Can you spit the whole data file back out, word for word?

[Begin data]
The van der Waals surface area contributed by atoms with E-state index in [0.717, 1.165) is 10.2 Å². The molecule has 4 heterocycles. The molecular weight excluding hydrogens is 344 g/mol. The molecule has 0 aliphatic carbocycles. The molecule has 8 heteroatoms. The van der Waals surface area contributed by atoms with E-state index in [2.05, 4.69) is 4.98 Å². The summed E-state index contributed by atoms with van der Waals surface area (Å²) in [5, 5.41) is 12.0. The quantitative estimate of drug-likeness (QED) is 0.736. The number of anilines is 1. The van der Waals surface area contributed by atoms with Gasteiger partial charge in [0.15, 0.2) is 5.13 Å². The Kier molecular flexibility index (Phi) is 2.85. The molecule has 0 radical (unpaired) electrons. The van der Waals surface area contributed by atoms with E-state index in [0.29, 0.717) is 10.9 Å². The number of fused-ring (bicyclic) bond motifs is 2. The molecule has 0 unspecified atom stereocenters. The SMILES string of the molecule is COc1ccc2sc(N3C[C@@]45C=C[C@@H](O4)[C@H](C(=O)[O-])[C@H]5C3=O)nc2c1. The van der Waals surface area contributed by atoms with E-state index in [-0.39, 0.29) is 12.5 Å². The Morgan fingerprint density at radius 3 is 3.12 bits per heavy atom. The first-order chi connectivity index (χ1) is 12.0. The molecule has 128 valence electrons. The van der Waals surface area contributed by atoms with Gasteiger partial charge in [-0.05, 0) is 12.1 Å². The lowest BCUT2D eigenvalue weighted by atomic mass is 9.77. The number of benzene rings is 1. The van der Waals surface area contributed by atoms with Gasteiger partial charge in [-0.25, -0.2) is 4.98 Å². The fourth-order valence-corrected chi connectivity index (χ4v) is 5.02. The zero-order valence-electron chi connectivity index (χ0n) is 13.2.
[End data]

The van der Waals surface area contributed by atoms with E-state index in [0.717, 1.165) is 10.2 Å². The molecule has 4 heterocycles. The molecular weight excluding hydrogens is 344 g/mol. The molecule has 0 aliphatic carbocycles. The molecule has 8 heteroatoms. The van der Waals surface area contributed by atoms with E-state index in [2.05, 4.69) is 4.98 Å². The summed E-state index contributed by atoms with van der Waals surface area (Å²) in [5, 5.41) is 12.0. The quantitative estimate of drug-likeness (QED) is 0.736. The number of anilines is 1. The van der Waals surface area contributed by atoms with Gasteiger partial charge in [0.15, 0.2) is 5.13 Å². The Kier molecular flexibility index (Phi) is 2.85. The molecule has 0 radical (unpaired) electrons. The van der Waals surface area contributed by atoms with E-state index in [0.29, 0.717) is 10.9 Å². The number of fused-ring (bicyclic) bond motifs is 2. The molecule has 0 unspecified atom stereocenters. The SMILES string of the molecule is COc1ccc2sc(N3C[C@@]45C=C[C@@H](O4)[C@H](C(=O)[O-])[C@H]5C3=O)nc2c1. The van der Waals surface area contributed by atoms with E-state index in [-0.39, 0.29) is 12.5 Å². The Morgan fingerprint density at radius 3 is 3.12 bits per heavy atom. The first-order chi connectivity index (χ1) is 12.0. The molecule has 128 valence electrons. The van der Waals surface area contributed by atoms with Gasteiger partial charge in [-0.05, 0) is 12.1 Å². The lowest BCUT2D eigenvalue weighted by atomic mass is 9.77. The number of benzene rings is 1. The van der Waals surface area contributed by atoms with Gasteiger partial charge in [-0.25, -0.2) is 4.98 Å². The fourth-order valence-corrected chi connectivity index (χ4v) is 5.02. The zero-order valence-electron chi connectivity index (χ0n) is 13.2.